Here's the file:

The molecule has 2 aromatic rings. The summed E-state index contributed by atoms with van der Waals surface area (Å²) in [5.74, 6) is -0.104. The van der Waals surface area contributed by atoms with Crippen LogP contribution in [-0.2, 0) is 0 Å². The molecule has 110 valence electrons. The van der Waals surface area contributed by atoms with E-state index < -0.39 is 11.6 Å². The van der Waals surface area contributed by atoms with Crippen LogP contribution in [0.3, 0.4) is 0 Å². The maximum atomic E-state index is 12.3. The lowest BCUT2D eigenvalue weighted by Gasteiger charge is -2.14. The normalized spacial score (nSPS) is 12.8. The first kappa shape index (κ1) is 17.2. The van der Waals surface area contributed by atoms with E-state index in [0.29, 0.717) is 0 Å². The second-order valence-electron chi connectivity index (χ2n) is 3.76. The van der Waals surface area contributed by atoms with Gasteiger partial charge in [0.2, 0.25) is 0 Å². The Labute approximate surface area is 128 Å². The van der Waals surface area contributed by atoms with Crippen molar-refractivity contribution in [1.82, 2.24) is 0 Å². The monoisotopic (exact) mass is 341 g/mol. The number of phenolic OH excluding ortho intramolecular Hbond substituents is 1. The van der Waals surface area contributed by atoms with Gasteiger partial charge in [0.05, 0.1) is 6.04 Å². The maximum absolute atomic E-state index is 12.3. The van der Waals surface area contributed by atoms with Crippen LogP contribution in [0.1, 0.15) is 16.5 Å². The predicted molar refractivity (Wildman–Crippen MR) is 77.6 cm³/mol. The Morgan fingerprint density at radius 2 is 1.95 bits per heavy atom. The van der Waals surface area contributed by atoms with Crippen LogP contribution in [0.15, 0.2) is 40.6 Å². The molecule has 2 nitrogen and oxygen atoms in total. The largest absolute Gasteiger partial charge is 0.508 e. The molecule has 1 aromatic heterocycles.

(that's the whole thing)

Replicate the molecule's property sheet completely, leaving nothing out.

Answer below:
The molecule has 2 aromatic rings. The summed E-state index contributed by atoms with van der Waals surface area (Å²) in [5.74, 6) is -0.104. The van der Waals surface area contributed by atoms with Crippen LogP contribution in [-0.2, 0) is 0 Å². The molecule has 110 valence electrons. The van der Waals surface area contributed by atoms with E-state index < -0.39 is 11.6 Å². The van der Waals surface area contributed by atoms with Crippen LogP contribution in [0.3, 0.4) is 0 Å². The maximum atomic E-state index is 12.3. The lowest BCUT2D eigenvalue weighted by Gasteiger charge is -2.14. The normalized spacial score (nSPS) is 12.8. The first kappa shape index (κ1) is 17.2. The van der Waals surface area contributed by atoms with E-state index in [0.29, 0.717) is 0 Å². The second-order valence-electron chi connectivity index (χ2n) is 3.76. The van der Waals surface area contributed by atoms with Gasteiger partial charge in [0.2, 0.25) is 0 Å². The Labute approximate surface area is 128 Å². The van der Waals surface area contributed by atoms with Crippen molar-refractivity contribution in [1.82, 2.24) is 0 Å². The monoisotopic (exact) mass is 341 g/mol. The number of phenolic OH excluding ortho intramolecular Hbond substituents is 1. The van der Waals surface area contributed by atoms with Gasteiger partial charge in [0.05, 0.1) is 6.04 Å². The maximum absolute atomic E-state index is 12.3. The van der Waals surface area contributed by atoms with Crippen LogP contribution in [0.1, 0.15) is 16.5 Å². The predicted molar refractivity (Wildman–Crippen MR) is 77.6 cm³/mol. The Morgan fingerprint density at radius 2 is 1.95 bits per heavy atom. The van der Waals surface area contributed by atoms with Crippen LogP contribution in [0.15, 0.2) is 40.6 Å². The molecule has 2 nitrogen and oxygen atoms in total. The largest absolute Gasteiger partial charge is 0.508 e. The molecule has 1 aromatic heterocycles.